When it comes to parenting, the division of labour is necessary. But what happens when your little one makes a big noise about which parent they prefer to do the job? Ciska Thurman sheds some light
Abby thinks Mom is better at doing a ballerina bun and puts up a big fight when Daddy tries. Thabo only wants Daddy to lie with him after waking from a bad dream in the middle of the night. And Janice sobs for Mommy to ‘help me!’ when Dad says ‘no’ to a sweet treat.
Should all of these requests be humoured? And should parents present a united front, or one that considers circumstance as well as age?
‘It can become upsetting for a parent when a child, of whatever age, shows an obvious preference for the other parent. There could by many reasons for this and, when it is appropriately handled by the parents, the situation can actually be easily overcome,’ says Anne Cawood, social worker and author of the Boundaries parenting books.
She outlines four potential origins of a child feeling inclined towards one parent.
Temperament A child can be drawn to a parent with whom they identify temperamentally. Equally, similar interests (such as art or sport) may create a bond. But sometimes, opposites attract – a shy, introverted child may just prefer being with the outgoing, extroverted parent.
Development Babies and toddlers – in fact, children up to about six years old – may feel more strongly attached to their mothers. This is normal: the maternal bond is the first and the most crucial bond for developing children. It is essential for establishing basic trust and will stand children in good stead for future stages and relationships. As children grow older, often the paternal bond becomes stronger and Dad can quickly become the favoured parent. In many instances, the father is perceived as the more fun parent, who offers active and exciting opportunities.
Obtainability Children also crave attention from a parent who is less available. If Mom is accessible all day, Dad becomes the favoured one when he gets home. Similarly, the little one of a working mother may push their father away in the evening to get a bit more time with their mom.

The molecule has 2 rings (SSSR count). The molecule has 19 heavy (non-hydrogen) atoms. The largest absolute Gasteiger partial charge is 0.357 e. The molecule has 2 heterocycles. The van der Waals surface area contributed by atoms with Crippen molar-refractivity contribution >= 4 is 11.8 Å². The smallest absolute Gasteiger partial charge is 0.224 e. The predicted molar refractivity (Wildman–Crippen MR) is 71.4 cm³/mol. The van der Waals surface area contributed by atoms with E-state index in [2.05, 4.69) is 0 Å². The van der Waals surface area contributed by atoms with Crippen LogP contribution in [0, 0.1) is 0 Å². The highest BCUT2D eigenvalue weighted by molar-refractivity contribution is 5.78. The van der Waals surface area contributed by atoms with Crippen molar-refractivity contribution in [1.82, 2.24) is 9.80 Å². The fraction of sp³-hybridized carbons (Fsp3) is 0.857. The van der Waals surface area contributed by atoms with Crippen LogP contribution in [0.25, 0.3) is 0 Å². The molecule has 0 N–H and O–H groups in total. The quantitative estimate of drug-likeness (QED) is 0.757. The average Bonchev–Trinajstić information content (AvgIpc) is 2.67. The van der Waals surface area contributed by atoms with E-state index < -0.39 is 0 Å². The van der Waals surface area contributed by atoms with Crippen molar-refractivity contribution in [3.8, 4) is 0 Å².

Change Separation, divorce or the addition of a new sibling can also upset a child’s sense of security. One parent consciously setting out to alienate their child against the other may well result in parental preference. Likewise, a new baby and the infant-parent bond that plays out in front of older children may cause them to actively pursue Mom and ignore Dad.
‘Children tend to gravitate towards the parent who makes them feel emotionally safer,’ says Anne. ‘Their “radar”, which helps them to assess when their world is emotionally and physically safe, will respond when a parent is overly judgemental, harsh, punitive or critical – and they will quickly pull away.
‘A child feels understood by and close to a parent who truly listens, is dependable and shows empathy,’ says Anne.
The partiality approach
Parenting constantly presents us with opportunities for personal growth, and accepting the ups and downs of your children having preferences is a prime example. ‘Being a parent is not a popularity contest – but it certainly is an opportunity to develop empathy and true understanding of childhood stages and varying needs,’ says Anne Cawood, a social worker and author. She also offers the following practical pointers to deal with children of all ages and stages:
Decode the message, and don’t take it personally When your toddler is upset and shouts ‘No! Not you … want Daddy!’, calmly translate their message into, ‘I know you want Daddy, but he is busy and I need to put you in the bath.’ Try to be mature about it, and don’t take the seeming rejection too personally. The preference will almost certainly begin to dissipate slowly.
Develop empathy – balanced with firmness Don’t fall into the trap of being overindulgent (children can start to manipulate the situation). Sometimes a parent may encourage the popularity, and then slowly disempower the other parent: ‘I have to lie with her at night – she only wants me and becomes furious if her dad puts her to bed’.
This is where a balance of firmness is needed: ‘I know you want me to lie with you, but your dad is coming to read to you now’. You should never actively facilitate a child’s preference. When a child shares negative feelings about the other parent, it’s important to show empathy, while remaining objective: ‘I can see you’re upset with your mom, but I don’t want to hear you saying such unkind things’.